Thoughts on Design

I had been working on a collaboration piece with a friend, Timothy Artymko, which proved to be a bit of a challenge. The blade is a san mai (three laminated layers) bowie style with a lot of character. The thing was, it was a little different in style than I'm used to working. This one had distinct curves and a wide blade with a large belly. 

My job was the handle. 

I started working on a fairly basic handle, a pretty standard shape that I use with some variation on a lot of my blades, and got it all the way to where I had it polished out and fit up. I was going for a takedown style so it wasn't (thankfully) permanently fixed to the blade. 

I just didn't like it. Something seemed.... off. Like the handle was too skinny for the blade, even though it felt very natural and useful in the hand. It fit my grip but not the blade. 

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And so even though I felt that it was "oh well", I didn't finish it. Just put it in the "almost done" drawer and worked on other projects. Which I felt bad about delaying on, but I didn't feel the life in that. 

So, after finishing another blade, I decided to push myself and get back to it. I thought "Okay, so this handle seems too slim and fast looking. The blade looks thick and curvy. I need a handle that reflects that."

With a bit of tweaking I went with some more dramatic curves, and some more tipping down of the butt, going for a curve that reflects the dip of the blade's chill. Because the blade's features are fairly dramatic, I went with some dramatic curves and corners in the hand.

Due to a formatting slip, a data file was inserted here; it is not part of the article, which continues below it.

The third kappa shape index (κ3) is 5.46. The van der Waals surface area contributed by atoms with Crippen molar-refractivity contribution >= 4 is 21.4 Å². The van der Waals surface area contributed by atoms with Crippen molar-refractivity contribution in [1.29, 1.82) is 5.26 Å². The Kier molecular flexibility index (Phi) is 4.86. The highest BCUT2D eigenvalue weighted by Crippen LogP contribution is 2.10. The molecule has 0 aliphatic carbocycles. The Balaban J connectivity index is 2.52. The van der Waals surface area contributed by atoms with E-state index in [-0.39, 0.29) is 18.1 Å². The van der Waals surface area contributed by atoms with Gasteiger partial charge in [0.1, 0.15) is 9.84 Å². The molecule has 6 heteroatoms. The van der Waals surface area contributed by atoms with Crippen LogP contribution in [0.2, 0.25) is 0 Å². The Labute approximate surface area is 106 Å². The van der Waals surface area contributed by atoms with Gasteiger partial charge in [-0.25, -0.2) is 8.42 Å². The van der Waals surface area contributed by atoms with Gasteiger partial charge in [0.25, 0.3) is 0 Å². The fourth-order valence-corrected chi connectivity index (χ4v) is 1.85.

As many practitioners of the martial arts know, "The weapon is simply an extension of the wielder." So too, the handle is simply an extension of the blade. It should reflect it. 

This new handle was a huge improvement, you can see this even with the second one in extremely rough shape. I'm not saying that it could be better still, there are always little bits that could be made better, but I am very happy with the profile on this one. 



See if you can identify what features made improvements from one to another. There are often invisible lines you can imagine which point out either errors or successes in making the design flow from blade to handle. 

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Caleb Harris

I’ve always fooled around with tools and hardware, but I think my passion with blades started far back in my childhood: wooden swordfights with the neighborhood kids. I became the neighborhood “blacksmith”, using my grandfather’s tools to hammer little crossguards onto wooden sticks. I always tried to find the best scrap wood: lightest, strongest, trying to get the perfect length and shape for each “customer”. This started my passion with blades.
 
When I was ten years old, I joined a local rock and gem club, learning stonecutting and cabbing, and through that came to take silversmithing lessons from a local jeweler. It wasn’t until around the age of 13, that I turned my attention to bladesmithing, which has captured my heart. 
 My personal obsession with bladesmithing, as I’m sure you can relate, isn’t just the joy and passion of the making: the musical clang of the hammer on steel, the shower of sparks on the grinder, the whisk of the blade over the sharpening stone, but also of the fulfillment in creating something that is twofold: that of beauty, and that of function. It’s trying to make something that is as much an art piece, as a tool that you can trust your life with. That’s what caught my heart, and the pursuit of that perfect combination still drives me.